9 Warning Signs Your Elderly Parent Shouldn’t Be Living Alone Anymore
Moving aging parents to a living arrangement that offers care and support is difficult, but sometimes it's the only way to keep them safe and healthy.
Keep an eye out for these issues
Aging can be difficult, but it’s particularly challenging when the person who is aging is a parent. Over time, life-long relationships can be upended and the parent—who has presumably spent a lifetime caring for a child—becomes the one who needs help. However, crossing that boundary is tricky and exposes all kinds of feelings and emotions for both the parent and adult child.
Older people may want to stay in their home and maintain their independence, and that’s completely understandable. An adult child may not want to fight with a parent who’s determined to live on their own. But there may come a time when a living arrangement needs to change for a parent’s safety and welfare. Role reversal is difficult to navigate and it might be a challenge to know exactly when and how much help an elderly parent needs. Keep an eye out for these warning signs that an older parent or relative probably shouldn’t be living alone anymore.
They’ve suddenly lost weight
If you notice your parent is looking thinner than usual, it may be a sign that they’re not eating well, which could be a sign of the beginning of a cognitive illness. Lisa Gwyther, director of Duke University’s Family Support Program, explains that people suffering from memory impairment, such as Alzheimer’s disease, often either forget to eat certain meals or forget how to properly manage and cook their food, causing them to lose weight. If this is the case, you might want to discuss the possibility of having a home aide to make sure they receive adequate nutrition each day. You may also consider moving your loved one into your home, if that’s possible, or to an assisted living facility.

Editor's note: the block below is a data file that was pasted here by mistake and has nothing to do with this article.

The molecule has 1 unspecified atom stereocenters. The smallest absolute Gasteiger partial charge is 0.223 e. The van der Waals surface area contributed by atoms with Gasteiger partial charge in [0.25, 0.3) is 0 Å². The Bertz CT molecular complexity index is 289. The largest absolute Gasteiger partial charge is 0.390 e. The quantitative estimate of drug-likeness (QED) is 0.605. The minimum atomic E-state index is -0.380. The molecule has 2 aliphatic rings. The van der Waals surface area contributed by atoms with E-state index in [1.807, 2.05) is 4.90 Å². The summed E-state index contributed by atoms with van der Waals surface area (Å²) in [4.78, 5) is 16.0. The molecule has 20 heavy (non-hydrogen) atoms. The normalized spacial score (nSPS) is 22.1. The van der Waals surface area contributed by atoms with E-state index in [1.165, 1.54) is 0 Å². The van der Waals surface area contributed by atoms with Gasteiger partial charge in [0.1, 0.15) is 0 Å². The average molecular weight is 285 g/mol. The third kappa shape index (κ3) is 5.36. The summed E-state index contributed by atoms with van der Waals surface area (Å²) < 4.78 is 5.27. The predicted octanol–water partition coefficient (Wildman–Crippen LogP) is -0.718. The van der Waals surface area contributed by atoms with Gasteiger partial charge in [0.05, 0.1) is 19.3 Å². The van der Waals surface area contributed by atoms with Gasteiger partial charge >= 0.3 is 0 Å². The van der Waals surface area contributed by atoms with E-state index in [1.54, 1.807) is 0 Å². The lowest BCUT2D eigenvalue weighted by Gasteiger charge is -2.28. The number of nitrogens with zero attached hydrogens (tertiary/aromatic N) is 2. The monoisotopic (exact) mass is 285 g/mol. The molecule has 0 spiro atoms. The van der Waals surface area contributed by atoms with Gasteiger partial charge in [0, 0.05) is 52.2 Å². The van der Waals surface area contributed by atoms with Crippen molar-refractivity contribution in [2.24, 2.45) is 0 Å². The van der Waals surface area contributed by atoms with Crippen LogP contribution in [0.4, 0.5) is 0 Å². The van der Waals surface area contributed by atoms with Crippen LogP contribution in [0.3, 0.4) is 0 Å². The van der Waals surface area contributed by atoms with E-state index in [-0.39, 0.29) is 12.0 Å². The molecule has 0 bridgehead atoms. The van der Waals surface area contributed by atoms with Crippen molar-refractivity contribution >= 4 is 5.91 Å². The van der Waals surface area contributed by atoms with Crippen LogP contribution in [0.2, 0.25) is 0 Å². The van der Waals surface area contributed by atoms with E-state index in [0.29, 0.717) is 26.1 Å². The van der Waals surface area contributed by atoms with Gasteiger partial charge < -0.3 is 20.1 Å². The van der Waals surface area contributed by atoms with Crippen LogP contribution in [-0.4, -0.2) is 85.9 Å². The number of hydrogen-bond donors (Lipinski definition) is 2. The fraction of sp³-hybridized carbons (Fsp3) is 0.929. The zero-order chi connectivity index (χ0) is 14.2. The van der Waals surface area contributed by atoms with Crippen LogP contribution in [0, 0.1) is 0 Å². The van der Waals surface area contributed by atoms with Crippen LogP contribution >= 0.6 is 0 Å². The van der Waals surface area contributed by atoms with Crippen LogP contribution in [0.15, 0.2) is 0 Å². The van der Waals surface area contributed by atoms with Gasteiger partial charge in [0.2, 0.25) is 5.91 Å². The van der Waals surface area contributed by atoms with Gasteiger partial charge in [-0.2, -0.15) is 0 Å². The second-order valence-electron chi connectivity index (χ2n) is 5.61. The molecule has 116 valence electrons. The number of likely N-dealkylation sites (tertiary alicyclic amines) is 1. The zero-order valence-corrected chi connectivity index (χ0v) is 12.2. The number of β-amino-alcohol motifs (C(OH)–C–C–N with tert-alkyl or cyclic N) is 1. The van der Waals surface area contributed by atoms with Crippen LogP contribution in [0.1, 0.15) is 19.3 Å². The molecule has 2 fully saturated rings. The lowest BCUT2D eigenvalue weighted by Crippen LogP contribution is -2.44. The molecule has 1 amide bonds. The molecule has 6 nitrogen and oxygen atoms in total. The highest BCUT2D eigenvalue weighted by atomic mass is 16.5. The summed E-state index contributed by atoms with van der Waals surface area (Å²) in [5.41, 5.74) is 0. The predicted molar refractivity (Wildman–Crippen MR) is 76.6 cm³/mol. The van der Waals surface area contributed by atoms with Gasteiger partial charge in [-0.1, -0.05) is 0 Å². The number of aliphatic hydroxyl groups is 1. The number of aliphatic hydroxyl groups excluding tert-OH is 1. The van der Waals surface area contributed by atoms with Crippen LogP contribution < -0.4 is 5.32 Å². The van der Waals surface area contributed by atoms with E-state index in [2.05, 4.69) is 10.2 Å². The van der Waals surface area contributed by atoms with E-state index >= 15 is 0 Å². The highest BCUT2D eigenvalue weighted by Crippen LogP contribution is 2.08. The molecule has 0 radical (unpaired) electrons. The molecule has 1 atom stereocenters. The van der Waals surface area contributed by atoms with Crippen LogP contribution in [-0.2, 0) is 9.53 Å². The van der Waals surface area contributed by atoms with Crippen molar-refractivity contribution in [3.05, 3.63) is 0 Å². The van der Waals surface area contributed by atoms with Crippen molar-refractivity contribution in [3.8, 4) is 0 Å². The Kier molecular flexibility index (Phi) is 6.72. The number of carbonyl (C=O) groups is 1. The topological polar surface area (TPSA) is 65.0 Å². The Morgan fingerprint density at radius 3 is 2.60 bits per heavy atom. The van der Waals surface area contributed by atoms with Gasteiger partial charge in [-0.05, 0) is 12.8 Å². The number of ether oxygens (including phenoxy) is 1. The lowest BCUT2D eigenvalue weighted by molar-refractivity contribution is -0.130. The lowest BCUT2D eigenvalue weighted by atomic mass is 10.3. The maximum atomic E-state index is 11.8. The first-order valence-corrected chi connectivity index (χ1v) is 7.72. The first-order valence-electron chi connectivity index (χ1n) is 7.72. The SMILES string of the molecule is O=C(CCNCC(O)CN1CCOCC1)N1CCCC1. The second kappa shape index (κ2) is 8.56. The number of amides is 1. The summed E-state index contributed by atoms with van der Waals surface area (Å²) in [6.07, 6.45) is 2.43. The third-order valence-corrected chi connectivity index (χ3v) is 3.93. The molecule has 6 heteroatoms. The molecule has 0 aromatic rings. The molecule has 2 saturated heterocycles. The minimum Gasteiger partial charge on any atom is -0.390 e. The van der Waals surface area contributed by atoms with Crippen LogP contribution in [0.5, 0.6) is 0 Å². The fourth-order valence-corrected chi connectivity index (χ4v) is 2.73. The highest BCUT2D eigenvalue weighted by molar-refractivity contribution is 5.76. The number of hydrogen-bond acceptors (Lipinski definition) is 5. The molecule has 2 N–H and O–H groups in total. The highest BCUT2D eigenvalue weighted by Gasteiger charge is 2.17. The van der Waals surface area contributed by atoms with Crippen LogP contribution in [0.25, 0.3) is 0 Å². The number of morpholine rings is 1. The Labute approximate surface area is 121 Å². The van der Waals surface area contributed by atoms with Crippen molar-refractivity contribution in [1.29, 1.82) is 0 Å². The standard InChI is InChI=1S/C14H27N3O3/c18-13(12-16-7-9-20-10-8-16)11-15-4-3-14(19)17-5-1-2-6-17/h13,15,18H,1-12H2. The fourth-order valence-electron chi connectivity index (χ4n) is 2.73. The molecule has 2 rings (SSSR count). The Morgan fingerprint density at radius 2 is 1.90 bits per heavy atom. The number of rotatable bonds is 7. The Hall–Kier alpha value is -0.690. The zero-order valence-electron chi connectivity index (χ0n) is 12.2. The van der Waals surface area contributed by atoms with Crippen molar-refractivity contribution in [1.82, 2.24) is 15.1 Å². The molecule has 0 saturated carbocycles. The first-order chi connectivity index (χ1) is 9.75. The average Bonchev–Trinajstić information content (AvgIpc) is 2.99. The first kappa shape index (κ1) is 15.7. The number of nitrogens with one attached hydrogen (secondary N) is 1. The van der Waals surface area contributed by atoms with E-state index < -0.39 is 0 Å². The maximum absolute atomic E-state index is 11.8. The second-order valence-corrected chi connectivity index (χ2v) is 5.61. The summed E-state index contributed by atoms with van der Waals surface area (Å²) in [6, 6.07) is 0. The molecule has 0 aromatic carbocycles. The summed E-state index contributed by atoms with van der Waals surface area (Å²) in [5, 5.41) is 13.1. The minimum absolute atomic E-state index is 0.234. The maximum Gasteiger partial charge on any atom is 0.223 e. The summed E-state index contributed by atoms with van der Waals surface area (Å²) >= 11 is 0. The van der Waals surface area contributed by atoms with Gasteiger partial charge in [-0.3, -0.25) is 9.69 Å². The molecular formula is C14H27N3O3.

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Their home is stacked with unopened mail
Towering heaps of unopened mail can be another clear indication of growing cognitive impairment. Gwyther says to keep a close eye out for unopened envelopes from creditors or charities your parents wouldn’t normally donate to. This can be a red flag that they’ve lost control of their judgment when it comes to smart spending, which can drive them into debt rapidly if it goes unnoticed.
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They’re ignoring their personal hygiene
For someone with dementia or Alzheimer’s, remembering all of the cognitive steps involved with taking a shower every day can be challenging. It may be difficult for them to understand why they need to take a shower and how to do it, leaving them with an unhealthy hygiene routine. “‘You can tell them that it looks like they need a shower, but they just don’t see it,” Gwyther says.
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They get lost when going to familiar places
Common destinations like the grocery store, the bank, or their place of worship should be familiar and easy to remember for your parent. If you find they can no longer find their way to these destinations, it’s a big red flag that something is wrong. Gwyther explains that if you can no longer trust your loved one’s ability to navigate their own town, it might be time to discuss moving or having live-in help for safety’s sake.
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You notice changes in their home
A cluttered house isn’t necessarily a bad sign if your parent was always a bit messy, explains Peter Lichtenberg, PhD, director of the Institute of Gerontology and Merrill Palmer Skillman Institute. However, if they suddenly begin letting order slide after a lifetime of cleanliness, it might be a sign of an underlying cognitive issue. Additionally, watch out for items showing up in strange places around the home, like a gallon of milk in the dishwasher instead of the refrigerator. According to Dr. Lichtenberg, changes like these are often some of the clearest signs of dementia, and they could be a clue that your loved one is no longer in a position where it’s safe for them to be home alone.